8. these are going to be so sweet. such a nice remembrance. Lisa, did Nonna (Grandma) or your Granny ever try teaching you to crochet? i remember a day sitting next to Nonna, watching her, and then across from her (i think she wanted left-handed me to mirror her movements) but it never stuck, and i don’t remember ever trying again, which i regret.

    years later, i mostly taught myself to knit. i took a free beginners crochet tutorial at one of my LYS, and started to get the hang of it, then got home and promptly lost it all.

    1. One of my grandmothers taught me either to knit or crochet, but I can’t remember which grandmother or which craft! It didn’t stick, at any rate. I am pretty sure it was Grandma and that it was crochet she taught me (I have a vague recollection of stitching something up the mountains). I made a really wonky belt out of awful peachy-pink yarn, and it didn’t exactly whet my appetite for more, I’m afraid. After that I stuck to finger-knitting and spool knitting – both things that a monkey could do 🙂

      I think maybe Grandma tried to teach us crochet together, didn’t she? Even if we weren’t both there at the same time, I do remember there being an awful lot of conversation about the fact that it was a challenge to be left-handed and learn from a right-handed teacher.

      I taught myself to knit, too. Just a year or two ago, The first few times I tried, I didn’t get it at all, but after a year of loom-knitting (which is really just spool knitting on a grander scale) I guess I was ripe for the learning, and an afternoon with did the trick 🙂 And now that I’ve been knitting for a while, crochet is a breeze. You should try it again – maybe YouTube has someone demonstrating lefty crochet…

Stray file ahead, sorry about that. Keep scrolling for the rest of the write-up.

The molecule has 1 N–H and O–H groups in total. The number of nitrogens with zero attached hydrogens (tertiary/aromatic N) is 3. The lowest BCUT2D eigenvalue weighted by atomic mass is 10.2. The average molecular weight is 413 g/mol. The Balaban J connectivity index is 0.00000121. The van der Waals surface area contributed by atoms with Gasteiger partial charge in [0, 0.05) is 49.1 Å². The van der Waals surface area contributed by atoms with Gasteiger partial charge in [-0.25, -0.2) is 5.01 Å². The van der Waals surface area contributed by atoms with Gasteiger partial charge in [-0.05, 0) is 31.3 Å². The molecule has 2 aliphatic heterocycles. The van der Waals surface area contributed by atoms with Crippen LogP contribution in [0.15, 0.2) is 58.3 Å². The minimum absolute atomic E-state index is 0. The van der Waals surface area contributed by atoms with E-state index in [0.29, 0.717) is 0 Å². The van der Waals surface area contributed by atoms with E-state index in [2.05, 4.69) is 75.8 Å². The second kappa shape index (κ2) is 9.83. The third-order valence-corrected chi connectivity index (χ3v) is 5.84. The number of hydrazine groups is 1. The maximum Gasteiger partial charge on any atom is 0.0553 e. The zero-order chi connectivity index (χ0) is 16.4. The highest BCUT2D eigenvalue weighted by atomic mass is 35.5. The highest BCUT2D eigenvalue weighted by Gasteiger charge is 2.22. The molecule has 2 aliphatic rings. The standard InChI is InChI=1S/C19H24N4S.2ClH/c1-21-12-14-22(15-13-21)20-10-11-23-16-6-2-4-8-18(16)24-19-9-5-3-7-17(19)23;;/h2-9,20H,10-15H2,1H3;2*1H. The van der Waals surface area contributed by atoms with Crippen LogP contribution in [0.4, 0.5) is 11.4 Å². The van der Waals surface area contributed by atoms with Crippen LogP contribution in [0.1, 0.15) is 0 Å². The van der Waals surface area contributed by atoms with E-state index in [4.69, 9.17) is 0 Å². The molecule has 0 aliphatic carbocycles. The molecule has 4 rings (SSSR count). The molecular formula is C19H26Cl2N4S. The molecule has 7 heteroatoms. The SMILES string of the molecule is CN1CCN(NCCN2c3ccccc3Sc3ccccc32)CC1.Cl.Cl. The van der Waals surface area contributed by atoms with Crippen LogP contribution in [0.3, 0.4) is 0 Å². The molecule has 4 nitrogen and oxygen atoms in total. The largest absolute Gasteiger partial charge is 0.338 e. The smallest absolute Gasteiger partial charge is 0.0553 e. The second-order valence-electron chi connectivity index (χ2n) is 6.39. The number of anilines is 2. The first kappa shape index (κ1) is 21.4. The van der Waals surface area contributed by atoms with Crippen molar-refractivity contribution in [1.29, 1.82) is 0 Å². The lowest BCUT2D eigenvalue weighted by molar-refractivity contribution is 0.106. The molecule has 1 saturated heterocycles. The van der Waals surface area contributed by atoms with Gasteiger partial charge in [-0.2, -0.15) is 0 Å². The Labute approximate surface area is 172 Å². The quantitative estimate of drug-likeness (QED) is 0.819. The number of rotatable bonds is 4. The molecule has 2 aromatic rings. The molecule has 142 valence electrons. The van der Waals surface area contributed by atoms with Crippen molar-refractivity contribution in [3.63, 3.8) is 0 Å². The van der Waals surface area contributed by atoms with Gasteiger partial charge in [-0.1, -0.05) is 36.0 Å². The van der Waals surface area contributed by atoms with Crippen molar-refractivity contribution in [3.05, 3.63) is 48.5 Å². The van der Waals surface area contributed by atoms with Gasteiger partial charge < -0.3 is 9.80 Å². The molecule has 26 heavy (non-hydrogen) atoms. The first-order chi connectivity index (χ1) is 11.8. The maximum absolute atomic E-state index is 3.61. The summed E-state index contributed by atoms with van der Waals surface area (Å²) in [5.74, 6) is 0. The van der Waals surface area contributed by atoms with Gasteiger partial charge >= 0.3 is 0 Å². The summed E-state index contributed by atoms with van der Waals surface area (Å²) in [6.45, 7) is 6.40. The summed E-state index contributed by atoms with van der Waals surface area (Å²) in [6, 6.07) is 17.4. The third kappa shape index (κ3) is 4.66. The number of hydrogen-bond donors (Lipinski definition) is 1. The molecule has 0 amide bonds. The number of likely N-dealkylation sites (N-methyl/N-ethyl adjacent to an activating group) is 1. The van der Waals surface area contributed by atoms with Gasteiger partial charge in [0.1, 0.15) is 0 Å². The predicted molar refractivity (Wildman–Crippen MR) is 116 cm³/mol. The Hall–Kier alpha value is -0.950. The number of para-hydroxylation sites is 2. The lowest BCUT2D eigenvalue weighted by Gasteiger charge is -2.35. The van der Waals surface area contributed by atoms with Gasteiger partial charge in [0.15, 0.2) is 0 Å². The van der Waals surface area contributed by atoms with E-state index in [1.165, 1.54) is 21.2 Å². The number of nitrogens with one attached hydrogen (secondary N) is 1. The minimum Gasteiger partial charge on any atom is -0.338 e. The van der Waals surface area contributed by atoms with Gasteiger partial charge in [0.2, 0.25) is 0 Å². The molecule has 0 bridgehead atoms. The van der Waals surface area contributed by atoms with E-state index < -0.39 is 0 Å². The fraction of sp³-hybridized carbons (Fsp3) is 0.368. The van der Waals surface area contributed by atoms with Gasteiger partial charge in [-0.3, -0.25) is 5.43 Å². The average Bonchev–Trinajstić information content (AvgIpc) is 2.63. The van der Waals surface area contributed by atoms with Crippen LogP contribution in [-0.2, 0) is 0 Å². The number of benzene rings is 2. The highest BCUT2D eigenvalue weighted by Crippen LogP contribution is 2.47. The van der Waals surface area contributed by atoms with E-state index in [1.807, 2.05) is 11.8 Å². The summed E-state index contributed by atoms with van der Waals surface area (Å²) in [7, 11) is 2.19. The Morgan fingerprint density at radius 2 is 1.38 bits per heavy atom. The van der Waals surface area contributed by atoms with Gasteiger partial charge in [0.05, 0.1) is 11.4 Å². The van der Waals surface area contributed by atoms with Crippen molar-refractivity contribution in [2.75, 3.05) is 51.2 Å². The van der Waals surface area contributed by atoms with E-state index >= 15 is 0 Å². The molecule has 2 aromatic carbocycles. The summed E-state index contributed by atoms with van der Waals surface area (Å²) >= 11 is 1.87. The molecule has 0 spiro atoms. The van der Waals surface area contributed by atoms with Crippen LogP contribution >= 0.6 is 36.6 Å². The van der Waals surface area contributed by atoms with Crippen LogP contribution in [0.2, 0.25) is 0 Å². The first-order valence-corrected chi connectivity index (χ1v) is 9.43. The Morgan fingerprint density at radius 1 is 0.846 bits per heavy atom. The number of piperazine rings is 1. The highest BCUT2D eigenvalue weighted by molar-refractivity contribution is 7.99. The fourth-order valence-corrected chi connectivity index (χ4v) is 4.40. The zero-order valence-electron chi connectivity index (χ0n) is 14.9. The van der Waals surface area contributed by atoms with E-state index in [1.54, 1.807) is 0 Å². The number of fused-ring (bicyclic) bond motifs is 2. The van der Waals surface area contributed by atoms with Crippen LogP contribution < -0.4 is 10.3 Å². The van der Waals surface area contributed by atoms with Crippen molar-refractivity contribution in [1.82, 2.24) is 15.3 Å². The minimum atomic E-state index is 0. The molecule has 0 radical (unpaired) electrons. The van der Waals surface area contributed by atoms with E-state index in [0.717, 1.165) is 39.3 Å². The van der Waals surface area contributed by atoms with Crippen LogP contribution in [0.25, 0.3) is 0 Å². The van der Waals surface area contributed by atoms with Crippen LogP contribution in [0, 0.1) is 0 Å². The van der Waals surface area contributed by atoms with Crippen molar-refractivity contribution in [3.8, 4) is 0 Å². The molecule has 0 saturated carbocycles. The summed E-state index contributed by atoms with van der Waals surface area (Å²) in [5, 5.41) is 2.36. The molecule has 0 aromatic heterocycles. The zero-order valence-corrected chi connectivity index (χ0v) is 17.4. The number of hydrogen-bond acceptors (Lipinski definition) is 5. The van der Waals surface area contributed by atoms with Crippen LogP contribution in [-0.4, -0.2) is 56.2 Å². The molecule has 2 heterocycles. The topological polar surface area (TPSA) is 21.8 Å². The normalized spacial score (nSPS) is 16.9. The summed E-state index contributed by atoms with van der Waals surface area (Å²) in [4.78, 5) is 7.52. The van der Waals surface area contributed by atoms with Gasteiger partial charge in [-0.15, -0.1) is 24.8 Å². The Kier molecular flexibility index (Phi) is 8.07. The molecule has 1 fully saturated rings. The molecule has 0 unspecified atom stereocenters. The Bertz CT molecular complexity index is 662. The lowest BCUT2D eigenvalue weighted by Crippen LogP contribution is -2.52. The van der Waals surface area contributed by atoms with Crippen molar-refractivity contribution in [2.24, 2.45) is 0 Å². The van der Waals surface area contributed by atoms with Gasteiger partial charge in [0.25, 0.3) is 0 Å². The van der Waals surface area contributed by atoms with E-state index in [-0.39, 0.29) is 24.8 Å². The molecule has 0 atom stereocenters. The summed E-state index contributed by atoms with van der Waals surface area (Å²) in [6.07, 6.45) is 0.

9. ps love how the gs echo your rug pattern.

  10. Hi! I love the cute squares! Only thing that I hate to be the bearer of bad news is, if it is acrylic, it will not block totally flat if it is curling no matter how you block it. It doesnt block like wool 🙁 The carpet and pin method is really just fine and you don’t need special equipment, it is the fiber content of the yarn that is really the issue. Sometimes you can steam it a little to help but be careful not to melt the fibers, and then embrace the puckers and curling b/c well, it was made by hand and not machine and that is wonderful! 🙂

    1. Thanks for the tips! The edges aren’t really curling too much. Not so much that it bothers me 🙂 This isn’t the last project I do, though, so I will keep your tips in mind if I come across something that I just *have* to fix!

  11. […] This is the second project I’ve made using my grandmother’s granny squares.  (The first was here.) […]

  12. […] this, I’d been using my first Project::Granny Square piece in the living room. It has sentimental value, and it practically matches the rug, but I was […]